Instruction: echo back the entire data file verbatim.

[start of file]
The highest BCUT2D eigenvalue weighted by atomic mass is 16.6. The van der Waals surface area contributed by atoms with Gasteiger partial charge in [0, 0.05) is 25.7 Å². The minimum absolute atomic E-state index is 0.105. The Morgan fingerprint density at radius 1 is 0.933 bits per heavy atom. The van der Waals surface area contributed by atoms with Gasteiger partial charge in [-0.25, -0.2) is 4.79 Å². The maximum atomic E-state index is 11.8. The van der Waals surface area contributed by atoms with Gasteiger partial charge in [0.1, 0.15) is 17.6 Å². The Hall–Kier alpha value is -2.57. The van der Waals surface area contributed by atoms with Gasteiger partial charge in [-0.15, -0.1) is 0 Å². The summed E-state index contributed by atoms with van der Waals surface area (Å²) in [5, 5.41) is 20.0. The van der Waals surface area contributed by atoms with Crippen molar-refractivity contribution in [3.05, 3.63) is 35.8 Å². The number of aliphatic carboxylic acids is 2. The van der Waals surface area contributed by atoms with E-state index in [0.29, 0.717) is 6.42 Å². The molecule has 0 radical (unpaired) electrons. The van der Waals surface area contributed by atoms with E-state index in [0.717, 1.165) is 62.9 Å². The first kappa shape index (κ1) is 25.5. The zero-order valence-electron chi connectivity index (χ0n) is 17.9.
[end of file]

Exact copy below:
The highest BCUT2D eigenvalue weighted by atomic mass is 16.6. The van der Waals surface area contributed by atoms with Gasteiger partial charge in [0, 0.05) is 25.7 Å². The minimum absolute atomic E-state index is 0.105. The Morgan fingerprint density at radius 1 is 0.933 bits per heavy atom. The van der Waals surface area contributed by atoms with Gasteiger partial charge in [-0.25, -0.2) is 4.79 Å². The maximum atomic E-state index is 11.8. The van der Waals surface area contributed by atoms with Gasteiger partial charge in [0.1, 0.15) is 17.6 Å². The Hall–Kier alpha value is -2.57. The van der Waals surface area contributed by atoms with Gasteiger partial charge in [-0.15, -0.1) is 0 Å². The summed E-state index contributed by atoms with van der Waals surface area (Å²) in [5, 5.41) is 20.0. The van der Waals surface area contributed by atoms with Crippen molar-refractivity contribution in [3.05, 3.63) is 35.8 Å². The number of aliphatic carboxylic acids is 2. The van der Waals surface area contributed by atoms with E-state index in [0.29, 0.717) is 6.42 Å². The molecule has 0 radical (unpaired) electrons. The van der Waals surface area contributed by atoms with E-state index in [0.717, 1.165) is 62.9 Å². The first kappa shape index (κ1) is 25.5. The zero-order valence-electron chi connectivity index (χ0n) is 17.9.